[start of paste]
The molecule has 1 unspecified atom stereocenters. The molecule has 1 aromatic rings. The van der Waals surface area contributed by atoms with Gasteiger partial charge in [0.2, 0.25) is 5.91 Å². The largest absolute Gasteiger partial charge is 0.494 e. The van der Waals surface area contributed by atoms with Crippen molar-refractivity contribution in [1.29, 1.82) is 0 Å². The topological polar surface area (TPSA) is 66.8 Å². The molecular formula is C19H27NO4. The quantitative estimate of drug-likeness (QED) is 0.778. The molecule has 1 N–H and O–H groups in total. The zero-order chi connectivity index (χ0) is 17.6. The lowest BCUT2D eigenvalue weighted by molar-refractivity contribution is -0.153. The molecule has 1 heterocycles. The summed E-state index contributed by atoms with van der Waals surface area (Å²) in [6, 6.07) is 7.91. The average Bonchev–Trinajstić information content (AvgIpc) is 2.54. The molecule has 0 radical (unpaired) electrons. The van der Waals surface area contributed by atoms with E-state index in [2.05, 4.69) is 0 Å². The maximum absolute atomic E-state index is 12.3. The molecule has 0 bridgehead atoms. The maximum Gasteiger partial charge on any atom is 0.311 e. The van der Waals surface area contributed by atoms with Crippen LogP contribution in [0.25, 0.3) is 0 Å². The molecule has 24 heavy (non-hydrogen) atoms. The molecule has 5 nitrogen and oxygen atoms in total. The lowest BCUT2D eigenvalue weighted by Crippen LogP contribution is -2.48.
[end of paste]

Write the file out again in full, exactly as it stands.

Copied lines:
The molecule has 1 unspecified atom stereocenters. The molecule has 1 aromatic rings. The van der Waals surface area contributed by atoms with Gasteiger partial charge in [0.2, 0.25) is 5.91 Å². The largest absolute Gasteiger partial charge is 0.494 e. The van der Waals surface area contributed by atoms with Crippen molar-refractivity contribution in [1.29, 1.82) is 0 Å². The topological polar surface area (TPSA) is 66.8 Å². The molecular formula is C19H27NO4. The quantitative estimate of drug-likeness (QED) is 0.778. The molecule has 1 N–H and O–H groups in total. The zero-order chi connectivity index (χ0) is 17.6. The lowest BCUT2D eigenvalue weighted by molar-refractivity contribution is -0.153. The molecule has 1 heterocycles. The summed E-state index contributed by atoms with van der Waals surface area (Å²) in [6, 6.07) is 7.91. The average Bonchev–Trinajstić information content (AvgIpc) is 2.54. The molecule has 0 radical (unpaired) electrons. The van der Waals surface area contributed by atoms with E-state index in [2.05, 4.69) is 0 Å². The maximum absolute atomic E-state index is 12.3. The molecule has 0 bridgehead atoms. The maximum Gasteiger partial charge on any atom is 0.311 e. The van der Waals surface area contributed by atoms with Crippen LogP contribution in [0.25, 0.3) is 0 Å². The molecule has 24 heavy (non-hydrogen) atoms. The molecule has 5 nitrogen and oxygen atoms in total. The lowest BCUT2D eigenvalue weighted by Crippen LogP contribution is -2.48.